Currently, biodegradable rot cord is required for commercial crab and shrimp traps and recreational crab traps. The proposed amendments would require the use of rot cord for recreational shrimp and octopus traps that have netting. Some incremental costs are anticipated from the modification or replacement of recreational shrimp traps, while octopuses are generally incidental catches. As stated above, there are an estimated 44 193 to 54 700 licensed recreational harvesters engaged in shrimp trap fishing (who may or may not be actively fishing in a particular year). Each recreational harvester can fish with a maximum of four traps. Harvesters in possession of non-compliant gear would likely opt to modify their existing traps, at a cost of approximately $35 per harvester including materials and roughly 60 minutes of time to weave the traps. For a small number (an estimated five percent) of traps that may not allow for modifications due to designs, harvesters would need to replace them with new traps at a cost of approximately $100 per trap. The total costs of modifying or replacing the non-compliant traps are expected to be one-time costs and are estimated to be approximately $2.36 million in present value (2021 dollars) over the 10-year analysis period, or $0.34 million annualized. For new entrants into the fishery, there would likely be no incremental costs to them, as the price difference between the rot-cord and non-rot-cord traps is negligible.
Sinking buoy lines
Some costs are expected from the proposed requirement of sinking buoy lines in the recreational trap fisheries. Currently, the regulations do not contain provisions requiring buoy lines to be submerged under water; however, it is estimated that the vast majority (approximately 90%) of harvesters have already sunk their buoy lines to avoid entanglement with vessels which may lead to the loss of their gear. Harvesters in possession of floating buoy lines would likely opt to attach a weight to the existing lines, which is the most cost-effective way to sink lines at approximately $20 per harvester for a total of about 11 800 to 16 400 licensed trap harvesters (who may or may not be actively fishing in a particular year). The total costs are estimated to be approximately $0.28 million in present value (2021 dollars) over the 10-year analysis period, or $0.04 million annualized. The weights are typically made of lead and are expected to last a harvester’s entire lifetime. Harvesters may face slightly higher annual gear maintenance costs, as weights may be lost during a fishing season and would need to be replaced. New entrants would also have incrementally higher gear costs to participate. Since the frequency of loss and the number of new entrants is unknown at this time, these costs have not been estimated, but are assumed to be a small fraction of the first-year costs estimated above.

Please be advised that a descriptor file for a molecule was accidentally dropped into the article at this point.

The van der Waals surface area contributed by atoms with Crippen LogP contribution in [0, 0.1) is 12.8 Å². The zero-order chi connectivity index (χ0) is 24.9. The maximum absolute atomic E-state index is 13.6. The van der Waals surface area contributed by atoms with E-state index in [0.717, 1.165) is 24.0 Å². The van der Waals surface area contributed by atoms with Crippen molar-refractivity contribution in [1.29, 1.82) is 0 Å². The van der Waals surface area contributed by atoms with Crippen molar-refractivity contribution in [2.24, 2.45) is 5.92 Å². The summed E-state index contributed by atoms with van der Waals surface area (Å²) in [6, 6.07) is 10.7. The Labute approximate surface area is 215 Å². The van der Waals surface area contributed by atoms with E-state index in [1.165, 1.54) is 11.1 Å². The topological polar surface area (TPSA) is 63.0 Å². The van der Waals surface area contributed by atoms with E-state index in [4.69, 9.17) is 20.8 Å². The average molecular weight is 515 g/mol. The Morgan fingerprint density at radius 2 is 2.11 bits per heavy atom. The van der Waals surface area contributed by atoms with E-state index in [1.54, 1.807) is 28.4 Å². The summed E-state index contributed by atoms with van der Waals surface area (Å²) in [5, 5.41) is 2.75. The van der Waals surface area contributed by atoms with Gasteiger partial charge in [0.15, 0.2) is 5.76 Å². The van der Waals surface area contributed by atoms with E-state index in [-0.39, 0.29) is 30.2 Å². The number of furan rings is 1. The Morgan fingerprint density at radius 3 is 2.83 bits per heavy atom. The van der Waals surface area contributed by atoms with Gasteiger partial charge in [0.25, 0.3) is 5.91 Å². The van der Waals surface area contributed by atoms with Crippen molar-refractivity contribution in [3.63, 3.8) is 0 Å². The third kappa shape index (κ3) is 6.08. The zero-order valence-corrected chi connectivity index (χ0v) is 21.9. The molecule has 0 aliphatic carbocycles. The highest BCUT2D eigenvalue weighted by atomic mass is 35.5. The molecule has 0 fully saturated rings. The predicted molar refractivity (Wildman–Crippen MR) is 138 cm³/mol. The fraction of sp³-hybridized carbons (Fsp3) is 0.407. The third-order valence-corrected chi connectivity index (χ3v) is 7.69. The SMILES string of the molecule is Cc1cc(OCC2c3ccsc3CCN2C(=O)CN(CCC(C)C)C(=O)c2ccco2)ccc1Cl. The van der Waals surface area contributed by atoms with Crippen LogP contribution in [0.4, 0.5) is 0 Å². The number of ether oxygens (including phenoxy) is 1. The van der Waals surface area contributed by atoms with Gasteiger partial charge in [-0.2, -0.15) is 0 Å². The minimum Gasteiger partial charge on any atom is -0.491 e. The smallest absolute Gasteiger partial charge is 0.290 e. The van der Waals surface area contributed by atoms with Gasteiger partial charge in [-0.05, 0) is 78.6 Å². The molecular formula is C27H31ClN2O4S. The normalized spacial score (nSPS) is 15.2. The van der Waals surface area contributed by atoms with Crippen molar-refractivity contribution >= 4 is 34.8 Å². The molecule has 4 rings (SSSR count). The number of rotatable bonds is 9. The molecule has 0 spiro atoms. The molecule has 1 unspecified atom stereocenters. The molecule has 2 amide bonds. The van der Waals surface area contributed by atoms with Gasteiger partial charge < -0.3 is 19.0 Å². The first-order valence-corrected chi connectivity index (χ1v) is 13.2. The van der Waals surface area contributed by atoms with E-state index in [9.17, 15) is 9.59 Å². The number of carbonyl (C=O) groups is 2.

There may be costs associated with compliance promotion and enforcement activities as a result of new requirements proposed under BCSFR; however, these costs are anticipated to be negligible.
The proposed amendments would support the conservation of fish stocks, which support the long-term sustainability and viability of the commercial, recreational, and food, social, ceremonial (FSC) fisheries in the region with benefits to Canadians. DFO will seek amendments to the CR that would allow for tickets to be issued for offences related to the prohibition on the retention of female crabs and the barbless hook requirement, which would avoid the costs associated with prosecuting offences in court. The requirements related to the use of rot cord and trap identification would reduce the amount of fish caught by ghost gear. Requiring the sinking of buoy lines would reduce the risk of serious injury or death for swimmers or boaters.
Small business lens
The small business lens does not apply to this proposal, as there are no additional incremental costs to small business.
The one-for-one rule does not apply to this proposal, as the proposed Regulations would not result in any incremental administrative burden on business.
Regulatory cooperation and alignment
This set of proposed amendments does not form part of any regulatory cooperation program.
The requirement for barbless hooks in the tidal Fraser is made at the request of the province of British Columbia to align with regulations in place in the non-tidal portion.
Strategic environmental assessment
In accordance with the Cabinet Directive on the Environmental Assessment of Policy, Plan and Program Proposals, a preliminary scan concluded that a strategic environmental assessment is not required.
Gender-based analysis plus
No gender-based analysis plus (GBA+) impacts have been identified for this proposal.
Implementation, compliance and enforcement, and service standards
The public will be directly advised of the new regulatory requirements through public fishery notices posted on the Pacific Region DFO website. This is the normal vehicle for disseminating information to recreational and commercial harvesters. In addition, notices are regularly posted in fishing businesses such as outfitters, tackle shops and marinas. Most guides and lodges will be made aware through their association with the SFAB or SFI and will advise their clients of the amended regulations.